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Prime Minister Justin Trudeau says the federal government will extend the Canada Emergency Response Benefit for people unable to work. Currently, people can access CERB for a maximum of 16 weeks —meaning people who applied to the program when it began are already nearing the limit. “We'll have more details this week, but for today, I want you to know that we'll continue to be there for you and your family,” Trudeau said.
Health-care workers still waiting for pay bump
The province has confirmed that 375,000 frontline health-care workers have not yet received the promised pandemic pay raise. Workers were meant to receive a $4 hourly raise, and anyone working more than 100 hours in a month was supposed to receive a $250 bonus. A spokesperson for Health Minister Christine Elliott said the program was taking time to coordinate. “We are committed to expediting the work required to get this money onto the paycheques of the critical workers across the province,” Hayley Chazan said in a statement.
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To discuss anti-racism allyship, The Agenda welcomes Kathy Hogarth, an assistant professor at Renison University College at the University of Waterloo; and Bryan Ferguson, a pastor at Koinonia Christian Fellowship.
This documentary series examines the 1916 Easter Rising in Dublin and the events that led to an independent Irish state. The third and final episode deals with the surrender of the rebellion’s leaders.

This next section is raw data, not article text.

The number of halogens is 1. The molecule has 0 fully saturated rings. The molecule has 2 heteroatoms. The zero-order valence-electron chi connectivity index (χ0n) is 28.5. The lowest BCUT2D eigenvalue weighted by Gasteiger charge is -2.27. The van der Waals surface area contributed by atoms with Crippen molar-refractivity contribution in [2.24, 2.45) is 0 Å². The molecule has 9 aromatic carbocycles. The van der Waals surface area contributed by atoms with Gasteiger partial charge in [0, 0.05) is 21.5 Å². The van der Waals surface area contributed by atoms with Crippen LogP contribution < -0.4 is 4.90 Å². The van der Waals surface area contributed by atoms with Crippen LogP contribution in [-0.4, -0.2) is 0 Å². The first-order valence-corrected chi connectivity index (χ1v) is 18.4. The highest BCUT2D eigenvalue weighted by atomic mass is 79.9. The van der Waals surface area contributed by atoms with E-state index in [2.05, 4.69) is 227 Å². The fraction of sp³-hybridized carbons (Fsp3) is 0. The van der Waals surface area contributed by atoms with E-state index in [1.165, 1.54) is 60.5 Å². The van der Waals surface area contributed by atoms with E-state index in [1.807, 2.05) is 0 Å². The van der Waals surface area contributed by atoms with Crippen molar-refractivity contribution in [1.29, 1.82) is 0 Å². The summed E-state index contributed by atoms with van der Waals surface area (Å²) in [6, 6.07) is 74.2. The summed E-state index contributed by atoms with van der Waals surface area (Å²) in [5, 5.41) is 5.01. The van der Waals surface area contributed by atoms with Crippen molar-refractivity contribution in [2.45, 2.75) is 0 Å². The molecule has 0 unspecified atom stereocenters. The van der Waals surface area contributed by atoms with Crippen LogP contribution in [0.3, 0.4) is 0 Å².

More of Ontario is set to reopen this Friday but three major centres — including Toronto, Peel Region, and Windsor-Essex — didn’t get the go-ahead. Podcast hosts Steve Paikin and John Michael McGrath explain why and look at the estimated $20-billion hit that the province’s tourism industry has taken because of COVID-19.
Stuart Smith, a two-time Ontario Liberal leadership candidate who died last week at 82, also left his mark on federal politics. In 1965, he wanted to run for the federal Liberals in the Montreal riding of Mount Royal, but the party had another candidate in mind: Pierre Elliott Trudeau. Steve Paikin writes: “In later years, Trudeau would joke that, had the fates decided differently, Smith might have become a prime minister from Quebec and Trudeau the Ontario Liberal leader. It was more than a gag line: the two men had so many things in common, from their hometown, to their appearance, to the sound of their voices, and many mannerisms as well.”
The job market for high-school and university students has dried up. Reporter Eliana Lev examines their options and what governments are doing to help.
Tonight on TVO
7 p.m. — Arctic Secrets: Delta Discoveries
The Mackenzie Delta is an Arctic network of channels and islands at the mouth of the Mackenzie River, Canada’s longest river system. As a transition zone between ecosystems, from the boreal forest to the tundra, it’s a biological hotspot, and home to the ancestral lands of the Inuit. This documentary shows how the area is adapting to climate change.
8 p.m. — The Agenda: Being hopeful about human nature
Are people kinder, more co-operative, and more selfless than they’ve been given credit for? Rutger Bregman joins The Agenda to discuss his book, Humankind: A Hopeful History.